'I like farming. We don't get much time off from training but whenever I do, I go back to my Village (Kalina) and help my father'
With a rape case going on against him, Rajput happens to be jobless
Saurabh Chaudhary, all of 16, on Tuesday became only the fifth Indian shooter to claim a gold in the Asian Games history, beating a field of multiple world and Olympic champions in the 10m air pistol finals in Palembang.
The seasoned Sanjeev Rajput then made the country proud, winning the silver in the 50m rifle 3 positions. Another Indian making his international debut, 29-year-old Abhishek Verma, shot 219.3 to secure bronze in 10m air pistol event. Chaudhary aggregated 240.7.
A little later, 37-year-old Rajput looked set for the gold before having a modest standing series in the 50 3 positions rifles final. It was the first individual medal for the former Navy man at the Asian Games, having won team medals in the previous three editions.
Rajput had a huge 3.0 lead after the kneeling and prone series. He had an average end to the finals but bounced back just in the nick of time to clinch silver. It was still a good result for the Yamuna Nagar shooter, who had also won a gold at the recent Commonwealth Games.
With a rape case going on against him, he happens to be jobless, having being sacked as assistant coach from the Sports Authority of India last year.
"I hope to get a job now. Lets see. I shot an 8.4 in the end. That cost me the gold. The competition, the weather (hot) and wind conditions were very tough," Rajput said.
Rajput shot 452.7 for the silver while the gold and bronze went to China's Hui Zicheng and Japan's Takayuki Matsumoto, who scored 453.3 and 441.4 respectively.
However, the day belonged to teenage prodigy Chaudhary, son of a farmer based in Kalina Village in Meerut district.
Competing in his first senior event, Chaudhary showed maturity and calmness well beyond his age to snatch the lead from 2010 World Champion Tomoyuki Matsuda on the penultimate attempt of the 24-shot pistol final.
In the qualification, Chaudhary pipped legendary Korean shooter Jin Jong-oh, a four-time Olympic and three-time world champion.
The 42-year-old Matsuda from Japan misfired on the 23rd shot to settle for silver with an overall score of 239.7.
Chaudhary also set a Games record with his sensational effort. His last two shots were a 10.2 and 10.4, giving him the decisive lead. The Japanese's last two shots were an 8.9 and 10.3.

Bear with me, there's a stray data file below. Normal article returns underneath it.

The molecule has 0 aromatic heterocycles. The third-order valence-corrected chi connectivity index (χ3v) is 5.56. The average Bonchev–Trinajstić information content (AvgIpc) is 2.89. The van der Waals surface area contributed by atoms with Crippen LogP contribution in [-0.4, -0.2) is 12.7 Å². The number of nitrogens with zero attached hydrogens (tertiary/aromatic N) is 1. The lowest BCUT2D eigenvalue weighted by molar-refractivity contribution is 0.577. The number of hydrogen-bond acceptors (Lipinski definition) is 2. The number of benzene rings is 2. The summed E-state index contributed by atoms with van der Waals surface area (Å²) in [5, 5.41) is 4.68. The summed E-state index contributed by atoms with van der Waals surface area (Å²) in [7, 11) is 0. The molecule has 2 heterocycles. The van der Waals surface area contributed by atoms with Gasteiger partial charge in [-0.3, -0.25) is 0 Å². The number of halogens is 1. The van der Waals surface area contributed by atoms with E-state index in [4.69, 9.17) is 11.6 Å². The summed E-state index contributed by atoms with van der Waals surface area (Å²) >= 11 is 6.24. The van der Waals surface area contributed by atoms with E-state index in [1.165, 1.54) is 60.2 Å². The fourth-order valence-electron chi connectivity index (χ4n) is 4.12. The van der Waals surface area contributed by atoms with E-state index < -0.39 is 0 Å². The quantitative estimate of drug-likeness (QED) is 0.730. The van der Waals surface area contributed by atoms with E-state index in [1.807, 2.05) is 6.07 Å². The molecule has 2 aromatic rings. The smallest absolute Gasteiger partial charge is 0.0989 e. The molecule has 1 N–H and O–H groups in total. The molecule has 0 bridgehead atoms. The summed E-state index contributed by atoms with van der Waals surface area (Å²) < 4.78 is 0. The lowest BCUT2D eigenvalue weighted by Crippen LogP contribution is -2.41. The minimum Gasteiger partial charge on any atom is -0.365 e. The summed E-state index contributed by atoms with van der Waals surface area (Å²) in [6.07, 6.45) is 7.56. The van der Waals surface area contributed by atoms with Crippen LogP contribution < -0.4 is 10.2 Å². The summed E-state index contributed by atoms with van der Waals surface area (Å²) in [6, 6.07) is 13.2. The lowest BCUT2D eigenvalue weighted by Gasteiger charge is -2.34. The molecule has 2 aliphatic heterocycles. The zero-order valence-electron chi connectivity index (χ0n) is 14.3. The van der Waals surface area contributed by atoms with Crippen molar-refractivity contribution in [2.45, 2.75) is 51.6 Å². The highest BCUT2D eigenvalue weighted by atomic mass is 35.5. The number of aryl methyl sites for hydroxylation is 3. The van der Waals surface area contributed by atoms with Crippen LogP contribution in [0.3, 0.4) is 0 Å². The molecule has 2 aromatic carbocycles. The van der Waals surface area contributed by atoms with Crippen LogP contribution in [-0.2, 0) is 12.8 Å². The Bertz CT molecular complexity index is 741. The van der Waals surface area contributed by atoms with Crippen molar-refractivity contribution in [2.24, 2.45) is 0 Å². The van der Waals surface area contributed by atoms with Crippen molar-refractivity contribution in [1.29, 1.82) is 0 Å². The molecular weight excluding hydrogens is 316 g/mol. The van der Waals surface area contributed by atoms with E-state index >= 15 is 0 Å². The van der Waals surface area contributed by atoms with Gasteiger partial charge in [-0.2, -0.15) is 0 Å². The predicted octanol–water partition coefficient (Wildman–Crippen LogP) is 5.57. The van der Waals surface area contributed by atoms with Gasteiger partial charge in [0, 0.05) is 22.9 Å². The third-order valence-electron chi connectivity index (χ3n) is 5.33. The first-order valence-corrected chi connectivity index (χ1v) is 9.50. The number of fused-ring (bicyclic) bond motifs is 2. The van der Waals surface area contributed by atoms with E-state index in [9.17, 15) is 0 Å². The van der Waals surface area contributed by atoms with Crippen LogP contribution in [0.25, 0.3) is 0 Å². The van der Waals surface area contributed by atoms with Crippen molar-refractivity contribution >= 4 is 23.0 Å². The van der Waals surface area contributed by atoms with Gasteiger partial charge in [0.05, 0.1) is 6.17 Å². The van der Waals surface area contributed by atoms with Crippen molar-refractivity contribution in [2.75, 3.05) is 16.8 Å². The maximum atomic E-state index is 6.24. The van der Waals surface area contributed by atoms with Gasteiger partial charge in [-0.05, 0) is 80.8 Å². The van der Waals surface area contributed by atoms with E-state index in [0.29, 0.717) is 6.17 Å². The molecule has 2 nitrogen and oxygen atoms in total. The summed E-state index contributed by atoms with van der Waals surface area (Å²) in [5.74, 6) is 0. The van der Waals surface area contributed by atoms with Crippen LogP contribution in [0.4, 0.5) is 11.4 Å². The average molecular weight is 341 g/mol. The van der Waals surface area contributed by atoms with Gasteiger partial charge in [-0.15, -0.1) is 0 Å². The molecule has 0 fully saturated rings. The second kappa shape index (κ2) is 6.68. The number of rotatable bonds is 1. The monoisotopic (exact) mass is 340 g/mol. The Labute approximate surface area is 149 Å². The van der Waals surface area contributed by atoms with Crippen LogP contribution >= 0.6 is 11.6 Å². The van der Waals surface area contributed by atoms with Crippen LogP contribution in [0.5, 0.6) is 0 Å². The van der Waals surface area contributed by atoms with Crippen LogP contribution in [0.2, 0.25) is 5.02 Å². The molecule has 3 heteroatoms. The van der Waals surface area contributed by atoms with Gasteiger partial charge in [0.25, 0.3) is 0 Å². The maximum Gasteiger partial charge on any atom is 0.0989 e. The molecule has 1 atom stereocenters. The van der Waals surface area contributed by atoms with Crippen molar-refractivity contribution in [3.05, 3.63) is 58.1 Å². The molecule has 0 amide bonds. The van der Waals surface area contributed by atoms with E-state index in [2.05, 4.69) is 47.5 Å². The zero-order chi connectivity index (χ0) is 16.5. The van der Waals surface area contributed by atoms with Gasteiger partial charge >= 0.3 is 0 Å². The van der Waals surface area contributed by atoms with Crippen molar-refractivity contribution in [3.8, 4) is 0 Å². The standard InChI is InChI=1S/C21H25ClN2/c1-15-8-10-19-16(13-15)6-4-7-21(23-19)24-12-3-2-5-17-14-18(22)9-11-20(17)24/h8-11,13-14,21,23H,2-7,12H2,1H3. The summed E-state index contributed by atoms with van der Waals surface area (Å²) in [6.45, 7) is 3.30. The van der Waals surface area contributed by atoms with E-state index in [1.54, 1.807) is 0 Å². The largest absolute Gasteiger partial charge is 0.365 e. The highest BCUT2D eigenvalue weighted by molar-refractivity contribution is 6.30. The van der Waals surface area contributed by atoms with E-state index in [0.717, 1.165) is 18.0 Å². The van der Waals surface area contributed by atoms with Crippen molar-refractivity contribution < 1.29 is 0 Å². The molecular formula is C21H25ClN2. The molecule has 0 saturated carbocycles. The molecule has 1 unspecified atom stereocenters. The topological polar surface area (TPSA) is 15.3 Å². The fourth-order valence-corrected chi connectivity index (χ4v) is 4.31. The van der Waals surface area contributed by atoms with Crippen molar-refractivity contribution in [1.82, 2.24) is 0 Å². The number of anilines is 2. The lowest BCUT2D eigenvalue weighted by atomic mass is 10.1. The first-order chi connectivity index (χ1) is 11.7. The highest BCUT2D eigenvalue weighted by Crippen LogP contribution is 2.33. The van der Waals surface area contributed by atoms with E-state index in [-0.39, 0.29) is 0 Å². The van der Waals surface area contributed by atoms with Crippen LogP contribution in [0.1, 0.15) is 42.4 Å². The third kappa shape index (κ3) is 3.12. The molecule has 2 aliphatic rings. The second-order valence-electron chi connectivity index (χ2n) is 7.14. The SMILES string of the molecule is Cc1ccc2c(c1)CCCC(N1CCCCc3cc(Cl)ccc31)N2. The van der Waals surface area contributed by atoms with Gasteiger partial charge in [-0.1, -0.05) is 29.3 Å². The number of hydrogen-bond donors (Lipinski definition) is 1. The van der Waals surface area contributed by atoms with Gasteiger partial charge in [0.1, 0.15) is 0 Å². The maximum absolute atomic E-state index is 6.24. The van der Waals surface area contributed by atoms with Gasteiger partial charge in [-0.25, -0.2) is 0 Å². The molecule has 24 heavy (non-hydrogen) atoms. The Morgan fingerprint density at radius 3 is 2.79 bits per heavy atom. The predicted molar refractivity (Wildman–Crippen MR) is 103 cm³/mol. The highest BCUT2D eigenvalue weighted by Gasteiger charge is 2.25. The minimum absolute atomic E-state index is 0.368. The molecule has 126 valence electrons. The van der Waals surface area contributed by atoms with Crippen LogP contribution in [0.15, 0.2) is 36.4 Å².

Expectations were high from Chaudhary as he had broken the world record on way to winning a gold in the Junior World Cup in Germany couple of months ago. But not many thought that he would emulate the likes of Jaspal Rana, Randhir Singh, Jitu Rai and Ronjan Sodhi at such a young age to win an Asiad gold.
"I did not feel any pressure. It doesn't help," said Chaudhary, who picked up the sport only three years ago, when asked about the competition that included world champion Matsuda and Jong-oh from South Korea, the multiple Olympic and world champion.
He did not show any sign of nerve even in the qualification held earlier in the day, bossing it with a 586. Jong-oh was second in the qualification while Verma finished sixth.
Chaudhary, a student of class XI, will be off to the World Championships after the Games. He learned the tricks of the trade at Amit Sheoran's academy at Benoli near Baghpat, 53 kilometers from Meerut.
Whenever he is home, he helps his father in the farming business and likes to draw in free time. He is also a vegetarian, like his contemporary Manu Bhaker.
"I like farming. We don't get much time off from training but whenever I do, I go back to my Village (Kalina) and help my father," said Chaudhary.
Bronze medallist Verma also picked up the sport three years ago. The 29-year-old Lawyer-cum shooter didn't begin well but saved his best for the last to win bronze. In the fifth series, he shot a couple of 10.7s to get himself into medal contention. He consolidated from there, producing a solid finish.
Verma and Bhaker had disappointed in the mixed team event, failing to qualify for the final.
"I was not disappointed with that result. It actually helped me prepare well for the individual finals. I did feel the pressure, considering it was a high quality field and it was my first international tournament but I was able to calm myself down," said Verma.